On March 5, 1853 a German piano maker named Henry Steinway (né Steinweg) founded Steinway & Sons at 85 Varick Street in New York City, barely five blocks from the present-day WNYC studios. Less than three months later another, much younger German piano maker named Helmuth Kranich would also arrive at these shores. Little did he suspect that one of his children would someday work at a competing form of entertainment: radio, specifically WNYC.
These two German craftsmen arrived when the U.S. piano industry was growing, by one estimate producing at least 9,000 pianos a year. Young Helmuth worked for various piano manufacturers, including a five-year stint at Steinway & Sons, where he rose to the position of foreman. But when labor disputes halted production at Steinway in 1864, Kranich decided to strike on his own, and with eleven other partners he founded the New York Piano Forte Co. as a profit-sharing firm. Later, the company was renamed Kranich & Bach, with Helmuth and Jacques Bach at the helm; Kranich's mechanical genius and Bach's brilliant cabinet-making fueled the initial successes of the company, which in 1873 established a new factory at 237 E 23rd St, at the corner of Second Avenue.
The Kranich family also grew during that time, and in 1865 (a year after the birth of the company) Helmuth's Kranich's wife Louise gave birth to Alvin (sometimes spelled Alwin) Kranich, their third child, who would leave to study piano in Europe with Russian superstar Anton Rubinstein. Despite living abroad, Alvin was one of the corporate officers of Kranich & Bach in 1890, when the enterprise abandoned its cooperative model and became a corporation. He was 25 at the time.
In 1902 patriarch Helmuth Kranich died at 79, three years before the U.S. piano industry reached its peak production of 400,000 instruments. By then, Kranich & Bach was considered among the best and most original piano makers in the city.
Unlike some of his brothers, Alvin did not last long in the family business. We are uncertain of when exactly he left the company, but by 1908 he was identified as "brother of Frederick Kranich, of Kranich & Bach" and by 1914 he was no longer part of the firm. He toured Europe as concert pianist for 40 years, while also composing pieces of some renown. During this time he would pay occasional visits back to New York, occasionally sending dispatches of musical successes from Europe.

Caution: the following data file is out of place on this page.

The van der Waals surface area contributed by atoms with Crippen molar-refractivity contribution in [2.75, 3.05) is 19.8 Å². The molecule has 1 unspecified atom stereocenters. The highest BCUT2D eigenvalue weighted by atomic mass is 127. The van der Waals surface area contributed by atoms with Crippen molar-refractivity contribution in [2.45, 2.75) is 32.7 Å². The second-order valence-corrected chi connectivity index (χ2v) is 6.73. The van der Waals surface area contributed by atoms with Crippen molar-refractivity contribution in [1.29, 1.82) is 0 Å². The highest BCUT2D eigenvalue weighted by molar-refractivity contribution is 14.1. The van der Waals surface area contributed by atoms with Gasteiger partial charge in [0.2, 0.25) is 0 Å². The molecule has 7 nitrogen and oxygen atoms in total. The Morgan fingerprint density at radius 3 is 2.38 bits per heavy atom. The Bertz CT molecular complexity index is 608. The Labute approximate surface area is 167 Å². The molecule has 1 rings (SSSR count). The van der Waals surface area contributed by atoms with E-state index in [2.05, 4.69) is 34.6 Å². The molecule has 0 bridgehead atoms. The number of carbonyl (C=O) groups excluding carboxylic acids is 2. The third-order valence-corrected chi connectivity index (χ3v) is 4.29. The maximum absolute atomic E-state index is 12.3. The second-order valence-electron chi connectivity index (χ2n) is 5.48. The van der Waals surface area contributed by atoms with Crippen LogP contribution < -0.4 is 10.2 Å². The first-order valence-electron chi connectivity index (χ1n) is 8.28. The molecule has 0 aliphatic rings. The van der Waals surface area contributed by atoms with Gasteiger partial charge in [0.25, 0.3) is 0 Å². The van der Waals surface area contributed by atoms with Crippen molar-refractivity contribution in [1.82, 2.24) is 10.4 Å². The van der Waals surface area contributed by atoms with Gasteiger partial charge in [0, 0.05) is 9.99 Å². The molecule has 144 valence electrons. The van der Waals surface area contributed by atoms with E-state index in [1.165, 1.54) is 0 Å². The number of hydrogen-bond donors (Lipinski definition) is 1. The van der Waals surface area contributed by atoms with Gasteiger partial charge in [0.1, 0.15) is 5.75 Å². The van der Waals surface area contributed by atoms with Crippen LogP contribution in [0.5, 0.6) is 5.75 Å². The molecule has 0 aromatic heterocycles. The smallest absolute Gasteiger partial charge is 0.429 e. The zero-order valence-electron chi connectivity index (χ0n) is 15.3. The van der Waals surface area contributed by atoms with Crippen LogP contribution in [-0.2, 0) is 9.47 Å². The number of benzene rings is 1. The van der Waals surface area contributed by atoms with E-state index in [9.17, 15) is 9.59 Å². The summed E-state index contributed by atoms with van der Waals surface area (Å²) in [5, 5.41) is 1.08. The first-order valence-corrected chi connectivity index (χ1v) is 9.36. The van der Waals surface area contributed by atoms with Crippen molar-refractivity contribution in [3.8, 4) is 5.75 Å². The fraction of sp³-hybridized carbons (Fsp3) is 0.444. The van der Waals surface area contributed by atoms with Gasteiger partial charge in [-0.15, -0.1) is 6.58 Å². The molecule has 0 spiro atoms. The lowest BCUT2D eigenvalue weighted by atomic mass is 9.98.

Alvin Kranich may have left the piano business just in time. By the time of his 1924 visit, U.S. piano production was nearly half of its 1905 peak. Competing forms of entertainment were accelerating the demise of the industry; radio, specifically, was edging the piano off as the entertainment center of middle-class homes. (A later blow to the industry would come with the Great Depression) Significantly, a municipal radio station named WNYC had begun broadcasting that summer of 1924.
When Alvin returned to New York for good in 1930, WNYC was already well established, counting among its offerings "radio's oldest recorded program of fine music," the Masterwork Hour. By then, Kranich may have seen the writing on the wall, and he would soon join the station: from 1932 to 1937, "Dr. Kranich" hosted the weekly show Musical Essays. In 1935 he also co-presented a series on "The piano-forte: its development and its literature," and he occasionally appeared on the WNYC program Musicale. We only know of one recording related to Alvin Kranich: his "Fantasy Overture", probably broadcast on WNYC in 1938, and which is included here.
Did Alvin Kranich play a Kranich piano at WNYC? Probably not. Two pictures of the WNYC studios from the era show a Wissner piano and another whose brand cannot be distinguished at first, but which on closer inspection turns out to be a William Knabe.
Alvin Kranich died in 1944; as for the Kranich & Bach pianos, the name was bought by various companies (they were manufactured in China at one point) until Gibson, the famed electric guitar manufacturer, purchased the brand in 2001. The last piano bearing the Kranich & Bach name was likely manufactured in the 1990s.
Thanks to Michael Lorenzini at the Municipal Archives photo lab.